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MANILA, Philippines – Why does it matter that journalists report climate change stories specific to Asia and the Pacific?
The United Nations Educational, Scientific and Cultural Organization (UNESCO) answered that question with its new handbook for journalists entitled Getting the Message Across: Reporting on Climate Change and Sustainable Development in Asia and the Pacific.
UNESCO said the free handbook has been customized for reporting on climate change in the region “to help journalists with limited time or resources improve their coverage.”
This six-part resource material for journalists and editors, as well as teachers and trainers of journalists explores the climate injustices experienced by vulnerable communities, especially women, in least developed countries.
It also provides examples of solutions unique to the region, information on the science of climate change, interview sources, and other essential aspects – environmental, social, economic, political, and technological.
Why the need for media coverage?
According to the handbook, coverage at the local level “can save lives, formulate plans, change policy and empower people to make informed choices.”
“On an international level, it can bring Asia Pacific stories to global audiences and help encourage the rich and powerful countries to act in solidarity with climate vulnerable communities,” it added.
As such, its scope goes beyond carbon dioxide and disasters, and therefore, is not limited to science and environmental reporters.
So it is important that journalists and media owners understand the basics of climate change, from the problem it creates, solutions, and climate policies and plans. These topics are also highlighted in the handbook.
Humanize, humanize, humanize
The handbook also listed the topics climate change specialists in the region wish to have more media coverage. These include gender dimensions and human rights, the legal responsibilities of carbon emitters, climate finance, and success stories, among others.
Beatrice Tulagan, 350.org East Asia field organizer, agrees on almost all topics in the list, especially human stories.
She said “it is easy to get paralyzed and forget that there are real people on the ground experiencing impacts.”
However, she has reservations on climate finance for lack of progress and ambition. What she finds more interesting is fossil fuel finance – banks overseas funding local fossil projects.
350.org is an international climate movement working to end the age of fossil fuels and build a world of community-led renewable energy for all.
Imelda Abano, Pacific Region content coordinator for Internews’ Earth Journalism Network, also thinks we need more stories highlighting the human face of climate change.
She said in the Philippines, these are the people in coastal communities or those affected by rising sea levels, farmers, and marginalized groups.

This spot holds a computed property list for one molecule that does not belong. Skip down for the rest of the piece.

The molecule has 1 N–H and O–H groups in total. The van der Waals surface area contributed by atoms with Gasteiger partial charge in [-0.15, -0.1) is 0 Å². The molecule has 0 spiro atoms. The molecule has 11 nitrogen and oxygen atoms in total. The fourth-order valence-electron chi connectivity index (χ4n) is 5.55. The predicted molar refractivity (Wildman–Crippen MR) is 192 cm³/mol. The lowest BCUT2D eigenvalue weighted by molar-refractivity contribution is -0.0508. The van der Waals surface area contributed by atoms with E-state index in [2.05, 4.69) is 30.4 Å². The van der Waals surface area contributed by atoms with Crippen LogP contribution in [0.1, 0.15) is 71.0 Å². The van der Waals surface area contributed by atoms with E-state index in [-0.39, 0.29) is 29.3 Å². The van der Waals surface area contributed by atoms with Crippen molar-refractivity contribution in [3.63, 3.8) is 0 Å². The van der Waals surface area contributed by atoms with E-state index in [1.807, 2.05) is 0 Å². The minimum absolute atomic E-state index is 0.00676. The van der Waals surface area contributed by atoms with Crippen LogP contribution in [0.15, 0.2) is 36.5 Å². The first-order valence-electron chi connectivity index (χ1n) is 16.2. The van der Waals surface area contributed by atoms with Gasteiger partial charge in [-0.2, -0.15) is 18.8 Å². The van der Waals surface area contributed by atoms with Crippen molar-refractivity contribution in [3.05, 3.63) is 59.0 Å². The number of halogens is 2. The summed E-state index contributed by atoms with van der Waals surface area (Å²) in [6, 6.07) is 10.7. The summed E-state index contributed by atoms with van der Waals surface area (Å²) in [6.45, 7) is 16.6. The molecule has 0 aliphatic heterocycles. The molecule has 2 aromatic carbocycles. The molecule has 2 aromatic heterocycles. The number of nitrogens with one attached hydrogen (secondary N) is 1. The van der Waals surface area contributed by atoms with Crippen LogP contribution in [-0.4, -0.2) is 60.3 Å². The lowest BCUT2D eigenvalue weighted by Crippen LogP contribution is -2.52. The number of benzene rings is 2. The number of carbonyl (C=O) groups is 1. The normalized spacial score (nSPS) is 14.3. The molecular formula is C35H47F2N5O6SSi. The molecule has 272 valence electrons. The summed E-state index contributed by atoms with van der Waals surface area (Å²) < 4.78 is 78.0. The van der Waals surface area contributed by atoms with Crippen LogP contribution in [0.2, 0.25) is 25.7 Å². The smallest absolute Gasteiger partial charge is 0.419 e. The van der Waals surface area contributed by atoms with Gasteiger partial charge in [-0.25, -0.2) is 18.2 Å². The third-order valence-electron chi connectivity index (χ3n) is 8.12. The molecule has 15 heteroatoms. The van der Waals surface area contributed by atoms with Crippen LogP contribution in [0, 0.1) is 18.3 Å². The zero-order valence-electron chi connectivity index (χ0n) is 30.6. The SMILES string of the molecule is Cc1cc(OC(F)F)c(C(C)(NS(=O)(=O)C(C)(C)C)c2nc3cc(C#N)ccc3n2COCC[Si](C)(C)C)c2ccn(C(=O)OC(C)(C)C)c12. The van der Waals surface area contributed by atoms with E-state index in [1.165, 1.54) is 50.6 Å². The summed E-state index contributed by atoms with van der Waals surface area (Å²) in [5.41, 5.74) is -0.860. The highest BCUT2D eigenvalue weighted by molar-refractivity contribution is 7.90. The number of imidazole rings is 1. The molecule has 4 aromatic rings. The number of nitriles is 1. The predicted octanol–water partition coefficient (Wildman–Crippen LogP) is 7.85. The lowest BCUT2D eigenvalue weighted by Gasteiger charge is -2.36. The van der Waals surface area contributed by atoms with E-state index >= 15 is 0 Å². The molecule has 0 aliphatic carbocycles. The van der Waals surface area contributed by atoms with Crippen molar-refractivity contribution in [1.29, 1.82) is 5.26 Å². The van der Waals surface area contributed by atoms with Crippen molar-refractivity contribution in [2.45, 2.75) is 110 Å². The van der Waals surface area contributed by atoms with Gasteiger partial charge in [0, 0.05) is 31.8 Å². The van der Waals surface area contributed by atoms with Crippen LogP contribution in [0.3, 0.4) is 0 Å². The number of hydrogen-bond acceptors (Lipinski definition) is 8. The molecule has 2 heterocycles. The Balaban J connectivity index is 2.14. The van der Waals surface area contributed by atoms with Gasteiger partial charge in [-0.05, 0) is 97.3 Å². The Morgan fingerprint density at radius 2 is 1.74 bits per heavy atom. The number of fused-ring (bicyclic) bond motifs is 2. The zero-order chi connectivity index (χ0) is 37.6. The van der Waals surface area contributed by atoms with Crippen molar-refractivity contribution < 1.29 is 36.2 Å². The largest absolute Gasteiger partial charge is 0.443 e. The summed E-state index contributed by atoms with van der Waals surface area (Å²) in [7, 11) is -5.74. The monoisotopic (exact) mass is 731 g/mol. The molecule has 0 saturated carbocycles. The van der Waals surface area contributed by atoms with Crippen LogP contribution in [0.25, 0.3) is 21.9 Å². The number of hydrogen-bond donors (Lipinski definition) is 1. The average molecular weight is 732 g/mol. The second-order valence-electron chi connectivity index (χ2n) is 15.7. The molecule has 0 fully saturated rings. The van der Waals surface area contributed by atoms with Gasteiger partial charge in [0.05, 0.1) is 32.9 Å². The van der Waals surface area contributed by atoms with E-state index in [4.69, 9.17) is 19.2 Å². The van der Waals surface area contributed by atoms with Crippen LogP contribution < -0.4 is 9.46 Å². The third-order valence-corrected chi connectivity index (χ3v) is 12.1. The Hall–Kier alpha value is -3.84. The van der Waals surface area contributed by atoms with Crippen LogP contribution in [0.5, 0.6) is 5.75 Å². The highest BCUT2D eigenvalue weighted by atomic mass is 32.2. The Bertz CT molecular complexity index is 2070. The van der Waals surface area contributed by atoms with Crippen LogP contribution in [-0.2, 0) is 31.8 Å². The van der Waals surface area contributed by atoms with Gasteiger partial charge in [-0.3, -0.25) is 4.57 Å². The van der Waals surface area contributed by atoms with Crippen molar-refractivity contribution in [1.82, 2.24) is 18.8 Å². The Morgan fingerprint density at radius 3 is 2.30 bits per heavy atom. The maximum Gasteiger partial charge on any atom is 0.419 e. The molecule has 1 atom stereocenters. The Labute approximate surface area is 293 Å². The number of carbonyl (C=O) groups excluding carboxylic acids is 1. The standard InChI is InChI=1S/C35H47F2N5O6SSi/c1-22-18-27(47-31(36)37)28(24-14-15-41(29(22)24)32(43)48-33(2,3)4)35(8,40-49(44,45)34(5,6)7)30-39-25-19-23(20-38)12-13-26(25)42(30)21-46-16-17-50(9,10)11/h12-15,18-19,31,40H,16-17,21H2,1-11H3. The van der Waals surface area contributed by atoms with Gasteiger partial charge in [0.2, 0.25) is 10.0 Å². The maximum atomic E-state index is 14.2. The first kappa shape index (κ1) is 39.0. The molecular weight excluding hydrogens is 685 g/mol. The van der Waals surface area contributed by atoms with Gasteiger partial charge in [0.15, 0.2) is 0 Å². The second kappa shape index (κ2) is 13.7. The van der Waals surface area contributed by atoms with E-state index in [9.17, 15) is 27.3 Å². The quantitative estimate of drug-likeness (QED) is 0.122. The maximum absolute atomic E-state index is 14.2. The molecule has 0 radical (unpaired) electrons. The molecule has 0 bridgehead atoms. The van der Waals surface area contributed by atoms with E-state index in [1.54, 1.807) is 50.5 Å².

The handbook gave journalists reporting tips: localize the global, humanize stories, collaborate, and make it visual.
Misako Ito, UNESCO’s adviser in communication and information in the region, said “you just need to look at your environment and community with a climate lens.”
That’s why for Abano, journalists from provinces need more support in terms of capacity building and resources.
The handbook said Nepalese radio programs Jeevan Rakshya or Life Saving and Sajhanepal are examples of effective collaboration. Both have been airing every Tuesday and Saturday, respectively, since 2009 through the Community Information Network.
These air simultaneously in 280 community radios, with local reporters contributing reports from rural communities affected by climate change. The result: people learn from other communities how to deal with similar kinds of problems.
Meanwhile, Eric Pooley, former deputy editor of Bloomberg Business Week and author of the book The Climate War, said newsrooms should have a mix of environmental science reporters, political reporters, and business and energy reporters reporting together instead of in isolation.
As cited in the handbook, media outlets can create this ideal climate policy teams to be able to effectively report on those deeply connected angles.
In terms of visual reporting, Abano said multimedia reporting, use of drones, 360 cameras, graphics, interactive data, mapping, and geojournalism are necessary.
The handbook also talks about caveats, one of which is false balance, or when a reporter gives space to skeptics even if climate change is a proven fact.
It also warns of attributing every single event to climate change without scientific basis.
“Journalists should always explain individual events on what the scientists say about the changing likelihood of such events,” the handbook said.
UNESCO welcomes feedbacks from journalists, such as including the inherent danger of reporting environmental stories.
While UNESCO has a whole program promoting the safety of journalists through the implementation of the UN Plan of Action for the Safety of Journalists, this topic is not included in the handbook.
Here are other relevant handbooks for journalists reporting on climate change:
- KLIMA 101: A Climate Change Guidebook for Philippine Journalists by the Philippine Network of Environmental Journalists zooms in on reporting on agriculture and food security in the Philippines.
- Citizens Handbook on Environmental Justice by the Philippine Judicial Academy discusses the step-by-step process when bringing an environmental case before the proper forum or the court.
- The People’s Guide is a handbook for those considering whether to bring a human rights-based case against their governments in their fight for justice. The handbook was developed by Greenpeace Philippines and Climate Justice and Liability Campaign.